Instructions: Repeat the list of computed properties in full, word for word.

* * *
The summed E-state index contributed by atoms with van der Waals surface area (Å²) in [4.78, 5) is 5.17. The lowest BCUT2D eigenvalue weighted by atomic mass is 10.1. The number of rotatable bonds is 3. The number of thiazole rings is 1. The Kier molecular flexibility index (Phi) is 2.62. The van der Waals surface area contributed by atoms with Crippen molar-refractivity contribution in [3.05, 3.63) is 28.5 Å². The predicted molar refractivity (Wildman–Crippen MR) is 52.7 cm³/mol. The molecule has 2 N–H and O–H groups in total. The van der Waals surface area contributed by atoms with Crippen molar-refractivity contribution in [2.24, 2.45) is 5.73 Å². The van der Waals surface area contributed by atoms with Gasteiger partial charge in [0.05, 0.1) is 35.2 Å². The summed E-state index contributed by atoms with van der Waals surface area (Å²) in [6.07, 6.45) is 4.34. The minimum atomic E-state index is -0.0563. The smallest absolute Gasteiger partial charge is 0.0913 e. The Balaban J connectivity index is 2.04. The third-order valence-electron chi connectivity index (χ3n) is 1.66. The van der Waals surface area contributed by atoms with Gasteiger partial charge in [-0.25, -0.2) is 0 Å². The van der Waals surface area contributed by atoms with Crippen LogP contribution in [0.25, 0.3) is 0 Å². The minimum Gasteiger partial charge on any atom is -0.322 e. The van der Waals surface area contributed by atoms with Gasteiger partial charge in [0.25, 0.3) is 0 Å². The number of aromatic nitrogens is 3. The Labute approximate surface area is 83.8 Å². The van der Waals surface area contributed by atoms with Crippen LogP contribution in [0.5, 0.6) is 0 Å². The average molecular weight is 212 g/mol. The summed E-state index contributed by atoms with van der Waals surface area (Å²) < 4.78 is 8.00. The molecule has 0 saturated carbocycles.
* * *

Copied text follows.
The summed E-state index contributed by atoms with van der Waals surface area (Å²) in [4.78, 5) is 5.17. The lowest BCUT2D eigenvalue weighted by atomic mass is 10.1. The number of rotatable bonds is 3. The number of thiazole rings is 1. The Kier molecular flexibility index (Phi) is 2.62. The van der Waals surface area contributed by atoms with Crippen molar-refractivity contribution in [3.05, 3.63) is 28.5 Å². The predicted molar refractivity (Wildman–Crippen MR) is 52.7 cm³/mol. The molecule has 2 N–H and O–H groups in total. The van der Waals surface area contributed by atoms with Crippen molar-refractivity contribution in [2.24, 2.45) is 5.73 Å². The van der Waals surface area contributed by atoms with Gasteiger partial charge in [0.05, 0.1) is 35.2 Å². The summed E-state index contributed by atoms with van der Waals surface area (Å²) in [6.07, 6.45) is 4.34. The minimum atomic E-state index is -0.0563. The smallest absolute Gasteiger partial charge is 0.0913 e. The Balaban J connectivity index is 2.04. The third-order valence-electron chi connectivity index (χ3n) is 1.66. The van der Waals surface area contributed by atoms with Gasteiger partial charge in [-0.25, -0.2) is 0 Å². The van der Waals surface area contributed by atoms with Crippen LogP contribution in [0.25, 0.3) is 0 Å². The minimum Gasteiger partial charge on any atom is -0.322 e. The van der Waals surface area contributed by atoms with Gasteiger partial charge in [0.25, 0.3) is 0 Å². The number of aromatic nitrogens is 3. The Labute approximate surface area is 83.8 Å². The van der Waals surface area contributed by atoms with Crippen LogP contribution in [0.5, 0.6) is 0 Å². The average molecular weight is 212 g/mol. The summed E-state index contributed by atoms with van der Waals surface area (Å²) < 4.78 is 8.00. The molecule has 0 saturated carbocycles.